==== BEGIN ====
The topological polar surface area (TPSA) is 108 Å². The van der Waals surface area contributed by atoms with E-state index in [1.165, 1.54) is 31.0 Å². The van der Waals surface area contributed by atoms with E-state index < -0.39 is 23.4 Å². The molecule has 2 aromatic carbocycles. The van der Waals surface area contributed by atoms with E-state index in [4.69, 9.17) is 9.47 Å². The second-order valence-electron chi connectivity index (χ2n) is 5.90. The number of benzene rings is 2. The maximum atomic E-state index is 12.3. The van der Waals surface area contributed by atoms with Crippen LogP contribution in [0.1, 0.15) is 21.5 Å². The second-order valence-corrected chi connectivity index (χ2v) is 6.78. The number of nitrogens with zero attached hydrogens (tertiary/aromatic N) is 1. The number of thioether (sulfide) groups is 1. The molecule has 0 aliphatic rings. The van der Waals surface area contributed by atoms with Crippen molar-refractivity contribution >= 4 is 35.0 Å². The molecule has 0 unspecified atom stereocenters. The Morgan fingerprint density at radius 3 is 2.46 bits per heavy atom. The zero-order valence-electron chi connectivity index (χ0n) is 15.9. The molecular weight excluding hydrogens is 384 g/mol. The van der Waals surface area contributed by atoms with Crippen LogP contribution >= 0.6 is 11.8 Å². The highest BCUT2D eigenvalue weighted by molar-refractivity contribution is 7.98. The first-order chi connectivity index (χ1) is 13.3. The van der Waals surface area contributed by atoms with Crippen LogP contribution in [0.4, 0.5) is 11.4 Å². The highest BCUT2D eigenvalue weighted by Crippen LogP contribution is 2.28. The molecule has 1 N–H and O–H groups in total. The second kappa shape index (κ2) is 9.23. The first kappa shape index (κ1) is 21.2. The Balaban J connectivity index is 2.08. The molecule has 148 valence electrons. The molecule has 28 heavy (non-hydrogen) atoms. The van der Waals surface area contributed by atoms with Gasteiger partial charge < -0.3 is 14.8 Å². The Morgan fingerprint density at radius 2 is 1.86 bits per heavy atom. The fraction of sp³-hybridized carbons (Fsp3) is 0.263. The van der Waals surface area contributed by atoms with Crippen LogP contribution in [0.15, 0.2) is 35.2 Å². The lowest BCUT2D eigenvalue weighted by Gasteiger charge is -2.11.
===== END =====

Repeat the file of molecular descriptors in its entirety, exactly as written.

The topological polar surface area (TPSA) is 108 Å². The van der Waals surface area contributed by atoms with E-state index in [1.165, 1.54) is 31.0 Å². The van der Waals surface area contributed by atoms with E-state index < -0.39 is 23.4 Å². The molecule has 2 aromatic carbocycles. The van der Waals surface area contributed by atoms with E-state index in [4.69, 9.17) is 9.47 Å². The second-order valence-electron chi connectivity index (χ2n) is 5.90. The number of benzene rings is 2. The maximum atomic E-state index is 12.3. The van der Waals surface area contributed by atoms with Crippen LogP contribution in [0.1, 0.15) is 21.5 Å². The second-order valence-corrected chi connectivity index (χ2v) is 6.78. The number of nitrogens with zero attached hydrogens (tertiary/aromatic N) is 1. The number of thioether (sulfide) groups is 1. The molecule has 0 aliphatic rings. The van der Waals surface area contributed by atoms with Crippen molar-refractivity contribution >= 4 is 35.0 Å². The molecule has 0 unspecified atom stereocenters. The Morgan fingerprint density at radius 3 is 2.46 bits per heavy atom. The zero-order valence-electron chi connectivity index (χ0n) is 15.9. The molecular weight excluding hydrogens is 384 g/mol. The van der Waals surface area contributed by atoms with Crippen LogP contribution >= 0.6 is 11.8 Å². The highest BCUT2D eigenvalue weighted by molar-refractivity contribution is 7.98. The first-order chi connectivity index (χ1) is 13.3. The van der Waals surface area contributed by atoms with Crippen LogP contribution in [0.4, 0.5) is 11.4 Å². The highest BCUT2D eigenvalue weighted by Crippen LogP contribution is 2.28. The molecule has 1 N–H and O–H groups in total. The second kappa shape index (κ2) is 9.23. The first kappa shape index (κ1) is 21.2. The Balaban J connectivity index is 2.08. The molecule has 148 valence electrons. The molecule has 28 heavy (non-hydrogen) atoms. The van der Waals surface area contributed by atoms with Gasteiger partial charge < -0.3 is 14.8 Å². The Morgan fingerprint density at radius 2 is 1.86 bits per heavy atom. The fraction of sp³-hybridized carbons (Fsp3) is 0.263. The van der Waals surface area contributed by atoms with Crippen LogP contribution in [0.15, 0.2) is 35.2 Å². The lowest BCUT2D eigenvalue weighted by Gasteiger charge is -2.11.